Chapter Ten

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The fire on the torch's head illuminated a short area of the woods around it. It was as if the world simply fell away beyond that glowing circle, and every step beyond might have been a plummet into hell's abyss.

Even though it seemed that such was the case, Cornelia kept lifting her feet and settling them back on the ground, taking step after step that led her closer to the caves. The scattered clluerths that made their home within these dark trees continued to cry out in the night, as if mourning the death of their kin that she'd slaughtered. Cornelia did not feel sorry for their show of grief. She had her own feelings of the same.

On this night—as important as it was—she'd lost the only two people in her life that she thought she could count on. Granted, neither of them had been with her long, but they had enough ties between them to make their dedication true. She, Glenn, and Blue had shared a common goal, and this journey through the woods had been pertinent to that. Now, Glenn had been killed in a most horrific way, and Blue had deserted her. She'd known the boy was a bit fragile at times, and so she could not say that his flight was unexpected. She only hoped that he could get himself out of the woods safely, for she would not turn back now.

As she moved on, the floor of leaves and grass beneath her feet finally wore down to stone. The trees thinned out around her, and the young woman with yellow hair knew she had reached her destination. The worry of creatures from the woods passed from her mind, for she had reached the place that the beasts had been set to guard.

The light cast over several poles that were wedged in the rock. From each, a small burlap sack was secured, reeking of rotten entrails, sulfur, and other elements mixed by the hand of one with true arcane knowledge. Combined with the arrangement of the poles, the blend of cursed ingredients served their purpose. They were set as a barrier, one that warded off the clleurths and would not allow them to cross beyond. Cornelia, however, was not some unholy monster. She was fine for the passage through, and she sighed with relief as she was accepted within. She was safe—from the creatures of the dark, at least.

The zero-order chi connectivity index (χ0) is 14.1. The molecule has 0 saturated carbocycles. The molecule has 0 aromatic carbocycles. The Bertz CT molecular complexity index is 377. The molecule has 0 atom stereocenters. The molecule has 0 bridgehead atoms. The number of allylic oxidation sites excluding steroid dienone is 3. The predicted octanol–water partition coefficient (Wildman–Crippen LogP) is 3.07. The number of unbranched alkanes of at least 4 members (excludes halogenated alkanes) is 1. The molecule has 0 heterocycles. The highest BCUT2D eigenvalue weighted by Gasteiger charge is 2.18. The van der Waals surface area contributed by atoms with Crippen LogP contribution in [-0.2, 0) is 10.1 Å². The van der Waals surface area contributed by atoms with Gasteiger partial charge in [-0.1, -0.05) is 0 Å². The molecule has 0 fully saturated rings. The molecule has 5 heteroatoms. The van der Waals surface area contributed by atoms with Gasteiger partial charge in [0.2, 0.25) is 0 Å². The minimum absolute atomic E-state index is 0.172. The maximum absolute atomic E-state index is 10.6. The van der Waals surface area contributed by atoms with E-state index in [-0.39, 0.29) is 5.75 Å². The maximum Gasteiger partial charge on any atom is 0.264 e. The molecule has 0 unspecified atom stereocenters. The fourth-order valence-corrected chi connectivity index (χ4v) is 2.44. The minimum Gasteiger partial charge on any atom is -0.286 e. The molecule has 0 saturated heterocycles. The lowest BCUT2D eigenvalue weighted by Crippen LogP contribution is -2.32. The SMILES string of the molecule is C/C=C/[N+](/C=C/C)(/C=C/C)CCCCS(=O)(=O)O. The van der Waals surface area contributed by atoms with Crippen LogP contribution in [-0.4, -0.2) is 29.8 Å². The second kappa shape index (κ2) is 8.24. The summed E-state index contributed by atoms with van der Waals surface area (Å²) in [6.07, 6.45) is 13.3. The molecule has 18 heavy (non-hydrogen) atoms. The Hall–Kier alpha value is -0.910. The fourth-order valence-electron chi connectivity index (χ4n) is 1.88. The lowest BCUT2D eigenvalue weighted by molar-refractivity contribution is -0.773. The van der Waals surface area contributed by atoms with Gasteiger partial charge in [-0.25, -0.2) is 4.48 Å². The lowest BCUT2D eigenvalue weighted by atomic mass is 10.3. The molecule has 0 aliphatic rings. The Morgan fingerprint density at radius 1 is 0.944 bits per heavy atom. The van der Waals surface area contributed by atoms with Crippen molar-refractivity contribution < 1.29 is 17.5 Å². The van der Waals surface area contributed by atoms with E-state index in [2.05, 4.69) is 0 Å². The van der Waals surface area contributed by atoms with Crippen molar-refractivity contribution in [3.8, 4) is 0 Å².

From beneath her hood, she could see a faint glow ahead that was not created by her own torch. It was as she had been told. She would find the one she sought here. The woman moved forward into the dark mouth of the cave, minding her steps more carefully now. An even greater darkness had set around her, and she was welcomed only by the cold, uncaring whispers of the water that dripped down on her head. Cornelia continued toward the tiny glare of light, and once she had navigated herself around a bend, she came to a halt.

The den of the cave was separated from the dark passage by a stone door. There was an unbroken seam of light coming out from around the edges of the rectangular obstruction. At her approach, the door began to open on its own, soundlessly, as if it was braced on a cushion of air. Once it had begun to part, the brightness of the space behind it irritated her eyes as her pupils were forced to adjust to the sudden change.

She wasn't sure what she had expected to find upon reaching this place, and so she could not say that what she walked in on surprised her. The chamber was wide and dry, not appearing as a cavern at all. Quite opposing to the fact of the room's placement, the space was perfectly square, with a ceiling and floor and sharp angles very contrary to a naturally formed cave. It was as if the rock door had opened to a separated place on a magically fabricated plane of existence. And it was plausible to assume that this was exactly what it was.

Gingerly steps led her further into the room of fine adornments and tapestries, and she was an odd complement to it. She was a woman touched by the world, who'd moved through mud and past monsters to get here, and yet it seemed as if she should have arrived wearing her best gown—not that she possessed gowns and finery anymore.

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